And, even if it’s not the strategy that’s in play, there’s still time, Gap. There’s still time.

What do you think?

Twitter elegantly opens a new chapter in personalised content consumption

Now I don’t claim to be any kind of guru as far as the seismic activity of the tech world is concerned. But, as a punter, I already like the look of the new Twitter interface design.

By enabling users to weave together threads of additional content more easily – and by allowing that content to be gathered together on one screen – Twitter is bringing to life the idea of personal content curation in a really elegant way.

If the interface works as smoothly as the blend of words and imagery in the rather nice video preamble to the announcement, then Twitter may well be onto a winner.

I may be jumping the gun here but Twitter appear to be taking a leaf out of Apple’s book as far as interaction design is concerned.

It appears to be offering a really elegant way to curate your own content – less clunky than Facebook and less data-crunchingly workmanlike than Google.

I hope that a renewed stability of the platform emerges in tandem with an effortlessly easy interface. If it does, this could be a really significant milestone in the consumption of content.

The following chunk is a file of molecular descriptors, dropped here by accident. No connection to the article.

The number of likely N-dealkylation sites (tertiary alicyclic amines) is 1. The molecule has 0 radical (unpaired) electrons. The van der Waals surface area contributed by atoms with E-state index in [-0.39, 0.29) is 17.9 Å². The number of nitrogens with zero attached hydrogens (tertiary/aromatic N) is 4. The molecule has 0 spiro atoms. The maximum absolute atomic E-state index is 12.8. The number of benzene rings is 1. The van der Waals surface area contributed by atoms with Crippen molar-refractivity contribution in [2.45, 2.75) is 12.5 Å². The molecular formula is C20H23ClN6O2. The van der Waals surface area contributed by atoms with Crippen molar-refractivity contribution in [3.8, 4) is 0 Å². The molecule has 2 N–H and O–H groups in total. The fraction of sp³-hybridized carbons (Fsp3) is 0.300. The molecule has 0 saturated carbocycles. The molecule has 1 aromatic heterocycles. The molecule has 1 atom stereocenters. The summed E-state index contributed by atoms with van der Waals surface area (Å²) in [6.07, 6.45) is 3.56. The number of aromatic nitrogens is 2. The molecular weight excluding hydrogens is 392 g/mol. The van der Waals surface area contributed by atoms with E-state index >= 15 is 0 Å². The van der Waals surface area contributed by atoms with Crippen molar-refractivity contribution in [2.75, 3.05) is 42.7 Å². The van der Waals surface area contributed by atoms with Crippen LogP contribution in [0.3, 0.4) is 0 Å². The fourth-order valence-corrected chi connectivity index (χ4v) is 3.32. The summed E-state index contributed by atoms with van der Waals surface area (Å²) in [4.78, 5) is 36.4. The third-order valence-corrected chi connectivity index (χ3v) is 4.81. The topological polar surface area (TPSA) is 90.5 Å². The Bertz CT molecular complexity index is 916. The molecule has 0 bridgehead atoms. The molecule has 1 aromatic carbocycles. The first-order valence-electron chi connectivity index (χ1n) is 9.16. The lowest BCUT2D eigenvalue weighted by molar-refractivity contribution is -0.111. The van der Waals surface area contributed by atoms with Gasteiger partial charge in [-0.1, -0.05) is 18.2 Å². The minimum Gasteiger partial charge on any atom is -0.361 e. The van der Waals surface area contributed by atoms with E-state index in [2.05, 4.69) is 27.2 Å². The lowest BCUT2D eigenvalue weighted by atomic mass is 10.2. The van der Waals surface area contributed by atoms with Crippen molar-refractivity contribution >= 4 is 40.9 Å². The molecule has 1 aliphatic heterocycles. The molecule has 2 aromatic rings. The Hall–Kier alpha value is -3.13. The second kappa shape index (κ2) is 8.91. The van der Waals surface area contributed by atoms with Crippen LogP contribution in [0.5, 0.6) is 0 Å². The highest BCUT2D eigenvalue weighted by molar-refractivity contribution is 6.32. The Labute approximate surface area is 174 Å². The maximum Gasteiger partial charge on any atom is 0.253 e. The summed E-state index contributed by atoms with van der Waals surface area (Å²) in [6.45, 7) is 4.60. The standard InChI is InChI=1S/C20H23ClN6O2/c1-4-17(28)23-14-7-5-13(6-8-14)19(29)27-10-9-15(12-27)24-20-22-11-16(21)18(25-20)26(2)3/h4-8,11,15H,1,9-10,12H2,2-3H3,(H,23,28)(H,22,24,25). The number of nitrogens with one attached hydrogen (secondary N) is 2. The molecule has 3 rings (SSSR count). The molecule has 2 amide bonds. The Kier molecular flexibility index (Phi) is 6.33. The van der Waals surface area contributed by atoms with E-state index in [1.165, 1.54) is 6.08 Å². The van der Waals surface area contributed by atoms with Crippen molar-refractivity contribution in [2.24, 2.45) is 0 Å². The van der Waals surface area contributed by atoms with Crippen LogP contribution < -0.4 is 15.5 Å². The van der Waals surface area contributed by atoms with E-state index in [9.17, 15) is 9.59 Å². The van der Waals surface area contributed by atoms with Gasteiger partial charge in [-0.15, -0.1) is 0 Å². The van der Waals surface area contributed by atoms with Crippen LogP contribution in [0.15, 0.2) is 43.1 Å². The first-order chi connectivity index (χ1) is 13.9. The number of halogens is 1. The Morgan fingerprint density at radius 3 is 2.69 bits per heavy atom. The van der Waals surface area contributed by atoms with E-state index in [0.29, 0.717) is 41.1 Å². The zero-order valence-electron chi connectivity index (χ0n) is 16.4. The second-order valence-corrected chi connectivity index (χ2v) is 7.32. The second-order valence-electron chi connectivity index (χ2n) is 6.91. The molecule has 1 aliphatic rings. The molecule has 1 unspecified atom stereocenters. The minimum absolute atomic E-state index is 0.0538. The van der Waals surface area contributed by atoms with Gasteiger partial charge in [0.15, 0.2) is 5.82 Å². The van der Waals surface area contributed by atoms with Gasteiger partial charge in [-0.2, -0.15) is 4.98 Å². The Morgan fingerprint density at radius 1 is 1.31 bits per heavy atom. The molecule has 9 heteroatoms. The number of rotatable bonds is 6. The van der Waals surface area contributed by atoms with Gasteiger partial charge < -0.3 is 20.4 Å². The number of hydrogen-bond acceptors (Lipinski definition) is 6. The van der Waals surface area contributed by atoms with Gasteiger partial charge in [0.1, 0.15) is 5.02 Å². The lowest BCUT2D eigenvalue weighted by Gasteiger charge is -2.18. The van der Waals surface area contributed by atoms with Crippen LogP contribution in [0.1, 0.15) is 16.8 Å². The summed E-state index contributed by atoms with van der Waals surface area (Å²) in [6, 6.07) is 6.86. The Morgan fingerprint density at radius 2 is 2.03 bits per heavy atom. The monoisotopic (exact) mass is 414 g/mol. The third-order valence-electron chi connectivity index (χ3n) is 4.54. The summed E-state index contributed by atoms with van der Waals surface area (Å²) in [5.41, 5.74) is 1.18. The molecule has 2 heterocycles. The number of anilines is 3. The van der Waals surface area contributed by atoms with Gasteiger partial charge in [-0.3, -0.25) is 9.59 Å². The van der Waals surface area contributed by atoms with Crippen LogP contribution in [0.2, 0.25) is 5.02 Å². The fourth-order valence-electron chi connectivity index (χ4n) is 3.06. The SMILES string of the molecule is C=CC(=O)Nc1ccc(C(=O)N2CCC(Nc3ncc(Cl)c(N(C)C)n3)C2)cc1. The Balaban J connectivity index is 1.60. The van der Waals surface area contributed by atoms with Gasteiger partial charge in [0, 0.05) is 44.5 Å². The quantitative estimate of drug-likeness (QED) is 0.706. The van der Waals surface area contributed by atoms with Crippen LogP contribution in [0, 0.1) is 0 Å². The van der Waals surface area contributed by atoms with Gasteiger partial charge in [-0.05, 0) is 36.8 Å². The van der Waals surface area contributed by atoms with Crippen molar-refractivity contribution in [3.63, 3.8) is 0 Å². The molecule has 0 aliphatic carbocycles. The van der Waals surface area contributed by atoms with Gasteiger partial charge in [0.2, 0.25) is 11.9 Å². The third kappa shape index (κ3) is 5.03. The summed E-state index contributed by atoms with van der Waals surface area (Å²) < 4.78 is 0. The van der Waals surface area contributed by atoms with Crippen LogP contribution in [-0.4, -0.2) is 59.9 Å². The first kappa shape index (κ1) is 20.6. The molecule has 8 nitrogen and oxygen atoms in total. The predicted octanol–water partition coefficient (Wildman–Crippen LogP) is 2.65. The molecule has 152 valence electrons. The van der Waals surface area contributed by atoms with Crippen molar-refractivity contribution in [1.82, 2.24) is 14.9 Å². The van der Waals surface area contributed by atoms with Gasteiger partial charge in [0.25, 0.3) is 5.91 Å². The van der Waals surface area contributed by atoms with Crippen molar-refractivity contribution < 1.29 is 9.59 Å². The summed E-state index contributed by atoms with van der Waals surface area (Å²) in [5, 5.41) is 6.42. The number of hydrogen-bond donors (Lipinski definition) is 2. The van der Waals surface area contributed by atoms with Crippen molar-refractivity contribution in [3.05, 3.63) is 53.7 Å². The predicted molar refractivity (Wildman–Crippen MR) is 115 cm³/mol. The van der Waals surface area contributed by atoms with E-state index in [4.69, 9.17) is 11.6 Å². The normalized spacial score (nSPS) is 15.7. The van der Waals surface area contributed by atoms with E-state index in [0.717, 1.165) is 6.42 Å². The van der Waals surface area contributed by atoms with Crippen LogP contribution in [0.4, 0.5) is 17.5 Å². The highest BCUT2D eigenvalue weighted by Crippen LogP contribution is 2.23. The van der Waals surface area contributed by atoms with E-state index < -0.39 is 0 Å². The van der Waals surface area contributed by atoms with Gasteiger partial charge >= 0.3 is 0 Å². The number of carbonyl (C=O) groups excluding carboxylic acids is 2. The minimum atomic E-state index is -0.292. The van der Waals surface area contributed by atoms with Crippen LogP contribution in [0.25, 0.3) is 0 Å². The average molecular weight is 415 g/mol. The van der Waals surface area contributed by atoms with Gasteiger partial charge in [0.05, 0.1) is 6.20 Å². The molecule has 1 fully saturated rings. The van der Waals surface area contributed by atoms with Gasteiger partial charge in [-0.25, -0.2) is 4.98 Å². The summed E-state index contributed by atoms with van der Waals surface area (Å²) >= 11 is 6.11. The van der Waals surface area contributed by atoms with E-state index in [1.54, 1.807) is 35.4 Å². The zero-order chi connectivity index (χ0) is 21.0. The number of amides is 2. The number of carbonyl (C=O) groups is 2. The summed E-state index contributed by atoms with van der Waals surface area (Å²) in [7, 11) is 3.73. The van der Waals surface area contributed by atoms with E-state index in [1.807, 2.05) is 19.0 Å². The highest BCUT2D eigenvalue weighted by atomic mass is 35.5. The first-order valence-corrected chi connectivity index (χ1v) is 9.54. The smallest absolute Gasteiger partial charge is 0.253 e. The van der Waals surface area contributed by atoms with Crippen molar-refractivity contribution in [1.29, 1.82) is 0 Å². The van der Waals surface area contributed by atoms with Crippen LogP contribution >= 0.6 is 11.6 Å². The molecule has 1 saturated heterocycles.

Why the ‘Aol.’ rebrand is absolutely fine by me

Aol. logo

Earlier tonight I posted a comment at the Guardian’s PDA Digital Content blog.

I posted it because Wolff Olins’s work on the AOL logo was getting a no-nonsense pasting on the comments board beneath a post detailing designer reaction to the new look. You can see the post plus comments here.

I think the traditional design world needs to get used to AOL’s rationale – and you can see ex-Google-adman-turned-AOL-CEO Tim Armstrong’s interview at the Guardian’s Paid Content – because it strikes me that Wolff Olins has produced a piece of work which, assuming AOL’s core product and service stacks up, has a lot more to do with the significance of its brand in the future than its branding.

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Animating the issues of US healthcare reform

From this side of the pond, it’s been quite tricky keeping tabs on what exactly is at the heart of the US healthcare reform debate that’s raging in the United States.

So, if you take the prose of award-winning author John Green and the creative talent of the people at Thought Bubble, and mix it together, the result is a succinct, serious but engaging analysis of the issues up for grabs.